If I need to relocate but am only halfway through my lease, how can I get my landlord to look for a new tenant?

I’m halfway through a year lease on a house and need to move due to job relocation. I am actively trying to find a subleaser for my house but have not yet found one. We are vacating the house in 3 days but will still actively try to find one and also assume monthly rent payments until we do, of course. Our landlord has not been actively trying to re-rent the house. How do we go about this? I don’t want to stop paying rent and face repercussions, however I don’t want to pay it if I’m not legally required to do so under the fact she is not trying to re-rent it.

Asked on November 3, 2015 under Real Estate Law, Missouri

Answers:

SJZ, Member, New York Bar / FreeAdvice Contributing Attorney

Answered 5 years ago | Contributor

Your landlord does have a duty to make "reasonable" efforts to re-rent, which generally means listing it online, putting a "for rent" sign on the yard, and *possibly* retaining a listing agent or realtor to help (that depends on what is generally considered "reasonable" in terms of leasing/renting in your area, for a house like this). That's the good news.
The bad news, you can't affirmatively force her to do these things, and if you fail to pay the rent you owe under the lease, you can be sued for breach of contract--which may mean having to return to this area to defend in court. In the lawsuit, if you believe that the landlord did not make reasonable efforts to re-rent, you raise her failure to "mitigate" (or minimize/reduce) her "damages" (or lost rental income) by trying to re-rent as a defense, and if the judge/court agrees, that will generally reduce or limit how much she can get from you. (E.g if the judge feels that if she'd made reasoanble efforts, she would have re-rented in 2 months, she might be limited to two more months of rent.)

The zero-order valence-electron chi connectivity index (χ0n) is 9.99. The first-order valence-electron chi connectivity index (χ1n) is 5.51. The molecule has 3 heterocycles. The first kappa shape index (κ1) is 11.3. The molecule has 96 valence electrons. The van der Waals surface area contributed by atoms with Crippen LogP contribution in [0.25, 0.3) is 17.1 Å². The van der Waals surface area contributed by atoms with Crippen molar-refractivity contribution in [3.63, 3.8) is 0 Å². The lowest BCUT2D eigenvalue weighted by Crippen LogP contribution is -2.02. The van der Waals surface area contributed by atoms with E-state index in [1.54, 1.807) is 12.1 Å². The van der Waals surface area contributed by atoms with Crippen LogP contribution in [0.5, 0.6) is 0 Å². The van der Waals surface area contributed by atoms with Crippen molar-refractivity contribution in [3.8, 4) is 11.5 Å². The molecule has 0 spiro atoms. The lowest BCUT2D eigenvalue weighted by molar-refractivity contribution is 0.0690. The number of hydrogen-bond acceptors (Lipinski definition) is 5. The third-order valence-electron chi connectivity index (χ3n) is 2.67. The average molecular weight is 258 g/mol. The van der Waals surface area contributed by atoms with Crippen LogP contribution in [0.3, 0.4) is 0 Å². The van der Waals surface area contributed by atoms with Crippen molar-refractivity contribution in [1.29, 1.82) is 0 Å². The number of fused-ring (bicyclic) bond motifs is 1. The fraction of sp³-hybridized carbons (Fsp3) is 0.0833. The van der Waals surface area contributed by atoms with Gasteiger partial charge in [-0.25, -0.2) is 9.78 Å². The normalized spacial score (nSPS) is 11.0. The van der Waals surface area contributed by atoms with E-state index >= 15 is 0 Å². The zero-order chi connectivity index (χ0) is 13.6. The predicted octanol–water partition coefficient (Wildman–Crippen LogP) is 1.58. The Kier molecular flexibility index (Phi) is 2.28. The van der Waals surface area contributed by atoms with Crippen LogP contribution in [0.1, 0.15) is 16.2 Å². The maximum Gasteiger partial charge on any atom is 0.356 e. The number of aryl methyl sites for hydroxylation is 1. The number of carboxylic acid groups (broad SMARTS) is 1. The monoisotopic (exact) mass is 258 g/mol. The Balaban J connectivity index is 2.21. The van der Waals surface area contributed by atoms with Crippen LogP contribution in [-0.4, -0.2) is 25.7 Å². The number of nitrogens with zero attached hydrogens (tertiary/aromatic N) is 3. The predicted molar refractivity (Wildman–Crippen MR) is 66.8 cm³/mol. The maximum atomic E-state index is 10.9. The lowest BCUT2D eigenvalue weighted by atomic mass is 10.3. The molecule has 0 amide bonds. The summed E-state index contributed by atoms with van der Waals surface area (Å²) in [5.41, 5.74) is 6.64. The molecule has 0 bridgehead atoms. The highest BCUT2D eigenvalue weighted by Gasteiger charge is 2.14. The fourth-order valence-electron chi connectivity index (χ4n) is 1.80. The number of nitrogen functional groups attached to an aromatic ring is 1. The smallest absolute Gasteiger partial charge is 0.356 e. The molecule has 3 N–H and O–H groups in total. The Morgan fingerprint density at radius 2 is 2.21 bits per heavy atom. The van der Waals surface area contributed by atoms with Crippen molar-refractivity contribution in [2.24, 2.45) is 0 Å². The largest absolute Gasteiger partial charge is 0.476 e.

IMPORTANT NOTICE: The Answer(s) provided above are for general information only. The attorney providing the answer was not serving as the attorney for the person submitting the question or in any attorney-client relationship with such person. Laws may vary from state to state, and sometimes change. Tiny variations in the facts, or a fact not set forth in a question, often can change a legal outcome or an attorney's conclusion. Although AttorneyPages.com has verified the attorney was admitted to practice law in at least one jurisdiction, he or she may not be authorized to practice law in the jurisdiction referred to in the question, nor is he or she necessarily experienced in the area of the law involved. Unlike the information in the Answer(s) above, upon which you should NOT rely, for personal advice you can rely upon we suggest you retain an attorney to represent you.